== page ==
I was interested in seeing exactly how the weight of a diamond relates to the price. I gathered some data and did a simple linear regression.
I collected a random sample of loose diamonds listed for sale on BlueNile.com. The sample was taken from all “round” cut diamonds graded as having clarity with very slight inclusions (VS1) and color ranging from D-H (near colorless) and having carat weights of .25-.50. Blue Nile had 614 individual stones that matched these categories. I labeled the diamonds 1-614 and took a random sample size of 40 using a random number generator. I then collected the size in carats (x) and price in dollars (y) of the selected diamonds. The data is listed below.
Size(ct.) Price ($)
Interpretation of Regression Coefficients.
The y-intercept, b0= -836.79 and the slope b1= 4950. These numbers might seem unusual, but it’s easy to think about what they mean when you use the y-intercept and slope to calculate that each .01ct increase of weight adds $49.50 to the predicted price of these diamonds.
Interpretation of R and R^2
The correlation coefficient of R is .8836 and indicates a strong positive linear association between the weight of a diamond and its price. The coefficient of determination, R^2, is .7807. This indicates that about 78.1% of the cost of these diamonds is accounted for in the weight of the stones. This leaves 21.9% of the variation in the residuals. This is the linear association expected from the scatter plot.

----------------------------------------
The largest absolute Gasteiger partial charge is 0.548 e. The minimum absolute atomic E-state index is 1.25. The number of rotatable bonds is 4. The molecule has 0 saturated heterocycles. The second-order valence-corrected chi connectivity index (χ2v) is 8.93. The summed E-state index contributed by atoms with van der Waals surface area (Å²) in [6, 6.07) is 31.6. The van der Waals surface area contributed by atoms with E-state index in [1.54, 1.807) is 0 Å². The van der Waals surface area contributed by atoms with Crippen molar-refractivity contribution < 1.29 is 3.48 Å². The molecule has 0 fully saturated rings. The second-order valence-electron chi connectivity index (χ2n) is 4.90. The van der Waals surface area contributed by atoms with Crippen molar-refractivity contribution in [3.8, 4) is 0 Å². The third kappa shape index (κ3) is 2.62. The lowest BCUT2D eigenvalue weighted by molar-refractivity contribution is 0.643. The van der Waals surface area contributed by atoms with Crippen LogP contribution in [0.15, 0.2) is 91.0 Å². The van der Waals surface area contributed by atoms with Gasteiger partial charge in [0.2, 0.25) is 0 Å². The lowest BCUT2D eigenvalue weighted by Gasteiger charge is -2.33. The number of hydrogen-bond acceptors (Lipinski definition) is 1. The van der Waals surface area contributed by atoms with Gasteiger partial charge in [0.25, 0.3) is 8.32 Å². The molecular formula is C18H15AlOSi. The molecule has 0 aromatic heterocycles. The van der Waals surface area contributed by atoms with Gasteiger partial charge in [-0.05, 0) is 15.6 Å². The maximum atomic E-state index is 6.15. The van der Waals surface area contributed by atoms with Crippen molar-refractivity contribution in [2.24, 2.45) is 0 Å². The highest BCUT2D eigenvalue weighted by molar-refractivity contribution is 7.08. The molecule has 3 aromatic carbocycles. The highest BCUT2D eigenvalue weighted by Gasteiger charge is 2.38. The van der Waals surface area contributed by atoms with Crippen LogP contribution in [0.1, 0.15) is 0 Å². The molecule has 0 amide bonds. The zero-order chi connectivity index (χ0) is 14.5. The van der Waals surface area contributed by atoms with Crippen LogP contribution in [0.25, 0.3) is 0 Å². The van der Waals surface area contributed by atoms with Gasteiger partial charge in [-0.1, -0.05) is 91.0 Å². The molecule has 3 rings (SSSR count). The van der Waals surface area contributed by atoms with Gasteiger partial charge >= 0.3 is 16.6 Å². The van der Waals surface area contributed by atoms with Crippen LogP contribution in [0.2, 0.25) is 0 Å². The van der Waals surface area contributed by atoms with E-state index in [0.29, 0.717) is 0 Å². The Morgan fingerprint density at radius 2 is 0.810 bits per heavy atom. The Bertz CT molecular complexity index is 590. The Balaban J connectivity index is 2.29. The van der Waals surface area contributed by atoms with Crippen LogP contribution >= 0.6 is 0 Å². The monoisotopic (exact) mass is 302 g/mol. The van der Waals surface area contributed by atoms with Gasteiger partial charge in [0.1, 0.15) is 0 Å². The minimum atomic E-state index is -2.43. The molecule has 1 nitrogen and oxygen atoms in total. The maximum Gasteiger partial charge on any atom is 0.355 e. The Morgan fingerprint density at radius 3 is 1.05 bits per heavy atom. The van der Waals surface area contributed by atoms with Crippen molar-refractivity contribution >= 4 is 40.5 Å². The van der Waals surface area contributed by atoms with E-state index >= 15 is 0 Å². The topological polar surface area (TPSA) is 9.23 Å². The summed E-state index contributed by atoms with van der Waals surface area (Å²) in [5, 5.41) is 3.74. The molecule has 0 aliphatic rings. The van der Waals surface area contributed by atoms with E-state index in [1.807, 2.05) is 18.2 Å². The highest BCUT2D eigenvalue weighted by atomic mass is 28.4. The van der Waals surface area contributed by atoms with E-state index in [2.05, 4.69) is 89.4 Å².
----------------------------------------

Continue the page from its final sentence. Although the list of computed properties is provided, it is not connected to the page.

Sample Predictions of Price from Weight
The regression equation can now be used to predict the price of a diamond by its weight. For the example we use a diamond that is .25 carats because it is within the domain of the regression line.
So it would be reasonable to expect to pay $400.86 for a .25 ct diamond.
None of the random diamonds in this data set were .5 ct, but I can use the equation to predict a price:
The equation predicts the cost of a .5 ct diamond to be $1638.51, so that is a price that I could reasonably expect to pay for a .5 ct stone.
Confidence Interval for Predicted Mean Value
There is 95% confidence that the average price of a .25 ct diamond falls between $293.22 and $508.50. The interval is not too broad and gives an idea of the average prices for a diamond that is .25 ct.
Prediction Interval for Individual Predicted Value
There is 95% confidence that the price of a .25 ct diamond will fall between $234.91 and $566.95. This interval is once again not too broad and gives a rough idea of the prices for a .25 ct stone, with the understand that selling a stone for less than $234.91 is pricing the diamond too cheap and more than $566.95 for a .25 ct diamond is overpriced.
Confidence Interval for Slope.
There is 95% confidence that the slope of the true regression line is between 4086.51 and 5814.77. This means that we can be 95% confident that the price of a diamond rises between $40.87 and $58.15 for every additional .01 ct in weight. It can be concluded that, because zero is not in the interval, there is a positive linear association between the variables.
Ho: B1== 0 The null hypotheses is that there is no linear association between the price of a diamond and its weight. (slope is zero)
Ha: B1=/= 0 The alternative hypotheses is that there is a linear association between the price of a diamond and its carat weight. (slope is not zero)
All of the linear regression t-test conditions are met
The scatter plot appears linear
The residual plot has no apparent pattern
The residuals are relatively spread consistently
The normal probability plot appears basically straight
The statistics in the test have been calculated by Gnumeric. The statistics are also calculated below.
P=P(|t|>11.63)=4.37E-014 or about 0.000000000000004
With this very small P-Value, the null hypothesis is rejected. The probability of calculating a slope of 4950.64 if the actual slope is zero is extremely small. This serves as significant evidence that there is a positive linear relationship between diamond weight and price.